TESTIMONY TO THE NATIONAL ACADEMY OF SCIENCES ON INDIAN POINTStaff Contact: Ken Pokalsky
April 14, 2005
Mr. James J. Zucchetto
NAS Board on Energy and Environmental Systems
500 Fifth Street, N.W.
Washington, D.C. 2001
RE: Project Title: An Assessment of Alternatives to Indian Point for Meeting Energy Needs
Project I.D. #: BEES-J-03-03-A
Dear Mr. Zucchetto:
The Business Council of New York State and The Independent Power Producers of New York, appreciate this opportunity to provide the Board and its Committee on Alternatives to Indian Point for Meeting Energy Needs with input relevant to its study reviewing options for replacing current electric power from the Indian Point Nuclear facility (Indian Point) with alternative means for meeting electric power demand and associated energy services.
Since September 11, 2001, a number of people have called for the closing of the Indian Point facility, maintaining that the plant is not safe. The physical structure of the site has tremendous capabilities, designed to safeguard plant personnel and the community even under the most catastrophic scenarios. On-site security personnel maintain constant contact with local, county, state and federal security forces. Access to the property is restricted to identified personnel only, and the roadways are controlled by multiple barricades. The fact is that Indian Point is one of the most secure non-military facilities in the country.
Indian Point provides 20 to 30% of the power to the metropolitan New York region. This “base-load” plant is capable of providing 2000 MW of electricity around the clock, 365 days a year. The power is relatively low cost and produces electricity without emitting nitrogen oxides, sulfur dioxide or carbon dioxide as do other fossil fuel generated plants. The air quality benefit is an important feature of this facility that should not be taken lightly in any examination of alternatives to the plant. In addition, the plant provides crucial voltage support to the electric grid.
Headlines have drawn attention to concerns about fuels, especially the rising price of natural gas and oil. Fears of interruptions of oil exports from the Middle East roil the energy market. Meanwhile, state attorneys general seek stiffer enforcement of environmental rules which have brought lawsuits against owners of coal-fired power plants. And a group of Northeastern states are looking at a regional cap on carbon dioxide emissions. Electricity consumers benefit when electric power supply is secure and stable. Diverse fuel resources for power generation reduce the chance that embargoes, strikes, transportation constraints, or acts of war or unrest will disrupt power production. Fuel diversity also reduces exposure to soaring costs of any single fuel.
Converting Indian point to natural gas generation (the only realistic alternative given New York’s current regulatory climate) would be a significant undertaking. It would mean retiring and decommissioning the nuclear units and replacing the nuclear turbines with modern, efficient, combined cycle gas turbines. The gas capacity requirements would necessitate siting a pipeline at least as large as the proposed Millenium pipeline, which is having difficulties in obtaining approval from New York’s regulators. And committing such a large volume of gas to electricity would increase upward pressure on natural gas prices. Even if all ran smoothly, it would take 8 to 10 years to decommission this nuclear site and construct a natural gas facility.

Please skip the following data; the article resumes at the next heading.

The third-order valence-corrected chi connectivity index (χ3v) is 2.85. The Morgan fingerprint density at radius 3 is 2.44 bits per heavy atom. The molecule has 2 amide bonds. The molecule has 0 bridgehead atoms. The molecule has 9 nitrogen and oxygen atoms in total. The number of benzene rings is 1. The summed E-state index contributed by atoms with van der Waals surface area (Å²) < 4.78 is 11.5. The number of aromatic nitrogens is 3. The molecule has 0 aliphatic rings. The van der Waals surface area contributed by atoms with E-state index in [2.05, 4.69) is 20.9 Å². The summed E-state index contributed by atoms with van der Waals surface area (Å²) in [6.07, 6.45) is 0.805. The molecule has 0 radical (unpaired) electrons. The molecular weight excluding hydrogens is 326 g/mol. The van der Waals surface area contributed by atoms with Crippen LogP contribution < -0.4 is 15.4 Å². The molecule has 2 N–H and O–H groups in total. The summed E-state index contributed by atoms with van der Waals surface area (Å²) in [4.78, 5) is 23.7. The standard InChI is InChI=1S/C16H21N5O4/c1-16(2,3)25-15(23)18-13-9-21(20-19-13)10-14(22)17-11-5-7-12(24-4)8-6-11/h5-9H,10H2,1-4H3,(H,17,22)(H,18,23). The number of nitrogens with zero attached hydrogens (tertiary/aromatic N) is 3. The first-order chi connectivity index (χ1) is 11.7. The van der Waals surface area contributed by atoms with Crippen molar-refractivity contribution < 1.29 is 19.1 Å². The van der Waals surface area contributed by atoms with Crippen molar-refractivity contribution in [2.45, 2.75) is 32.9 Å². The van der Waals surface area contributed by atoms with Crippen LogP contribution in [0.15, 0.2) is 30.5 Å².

New York’s energy utility industry has been restructured in recent years, and the state has adopted a competitive approach to acquiring needed generation. Traditional utilities were required to divest themselves of generation, and plants were purchased by independent companies who sell power in an open, competitive and unregulated market. Unfortunately, due to the collapse of ENRON and other problems, access to capital has tightened, making it difficult for developers to build major generating facilities.
Additionally, Article X, New York’s power plant siting law, expired at the end of 2002, and to date the Legislature has failed to re-enact a successor statute. By allowing this law to expire, the state sent a clear message to the generation and development community that New York’s legislative/regulatory climate is not conducive to investment in generation. Under the new restructured environment, investors assume all the risks involved, and are thus understandably hesitant to build in an uncertain legislative/regulatory climate.
Over the last few years New York has had to take dramatic steps to meet its growing power demands. This dire need for electricity (particularly in the downstate, metropolitan region) has led the New York Power Authority (NYPA) to placing emergency generation in New York City. The Independent System Operator (ISO) and the New York State Energy Research and Development Authority (NYSERDA) have instituted peak load reduction programs to curtail load on high consumption days. While these stopgap measures have helped avoid blackouts or brownouts, the key to alleviating shortages of power will continue to be the addition of base load generation capacity.
Consequently, we believe that given all the constraints on building new generation in New York, and the dire need for additional capacity in the region, whatever funds are available should be used to build new generation, and not to convert or replace existing generation that is reliable, safe, environmentally benign and relatively inexpensive.
We thank the Committee for this opportunity to provide this information, and we respectfully request that this letter be included in the formal record being developed in this matter.
|Daniel B. Walsh
President President and CEO
The Business Council of New York State
President & CEO
Independent Power Producers of New York State, Inc.